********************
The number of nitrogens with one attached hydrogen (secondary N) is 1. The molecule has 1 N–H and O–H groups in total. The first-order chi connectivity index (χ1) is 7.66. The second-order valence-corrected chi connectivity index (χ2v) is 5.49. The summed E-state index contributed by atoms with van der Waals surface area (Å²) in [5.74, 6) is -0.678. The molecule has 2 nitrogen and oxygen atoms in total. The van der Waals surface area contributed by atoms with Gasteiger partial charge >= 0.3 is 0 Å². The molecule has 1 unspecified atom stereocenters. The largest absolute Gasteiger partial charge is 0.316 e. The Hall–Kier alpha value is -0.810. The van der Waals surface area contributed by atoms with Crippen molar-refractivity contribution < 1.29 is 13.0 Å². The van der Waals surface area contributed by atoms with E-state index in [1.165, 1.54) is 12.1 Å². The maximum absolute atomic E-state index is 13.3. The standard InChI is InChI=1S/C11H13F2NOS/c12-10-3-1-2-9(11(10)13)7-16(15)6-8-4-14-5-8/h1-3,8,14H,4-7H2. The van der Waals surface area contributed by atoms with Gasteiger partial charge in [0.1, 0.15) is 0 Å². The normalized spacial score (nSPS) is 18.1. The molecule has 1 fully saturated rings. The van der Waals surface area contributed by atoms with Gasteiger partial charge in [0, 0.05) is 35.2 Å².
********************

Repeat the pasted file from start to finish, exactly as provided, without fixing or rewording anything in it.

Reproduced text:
The number of nitrogens with one attached hydrogen (secondary N) is 1. The molecule has 1 N–H and O–H groups in total. The first-order chi connectivity index (χ1) is 7.66. The second-order valence-corrected chi connectivity index (χ2v) is 5.49. The summed E-state index contributed by atoms with van der Waals surface area (Å²) in [5.74, 6) is -0.678. The molecule has 2 nitrogen and oxygen atoms in total. The van der Waals surface area contributed by atoms with Gasteiger partial charge >= 0.3 is 0 Å². The molecule has 1 unspecified atom stereocenters. The largest absolute Gasteiger partial charge is 0.316 e. The Hall–Kier alpha value is -0.810. The van der Waals surface area contributed by atoms with Crippen molar-refractivity contribution < 1.29 is 13.0 Å². The van der Waals surface area contributed by atoms with E-state index in [1.165, 1.54) is 12.1 Å². The maximum absolute atomic E-state index is 13.3. The standard InChI is InChI=1S/C11H13F2NOS/c12-10-3-1-2-9(11(10)13)7-16(15)6-8-4-14-5-8/h1-3,8,14H,4-7H2. The van der Waals surface area contributed by atoms with Gasteiger partial charge in [0.1, 0.15) is 0 Å². The normalized spacial score (nSPS) is 18.1. The molecule has 1 fully saturated rings. The van der Waals surface area contributed by atoms with Gasteiger partial charge in [0, 0.05) is 35.2 Å².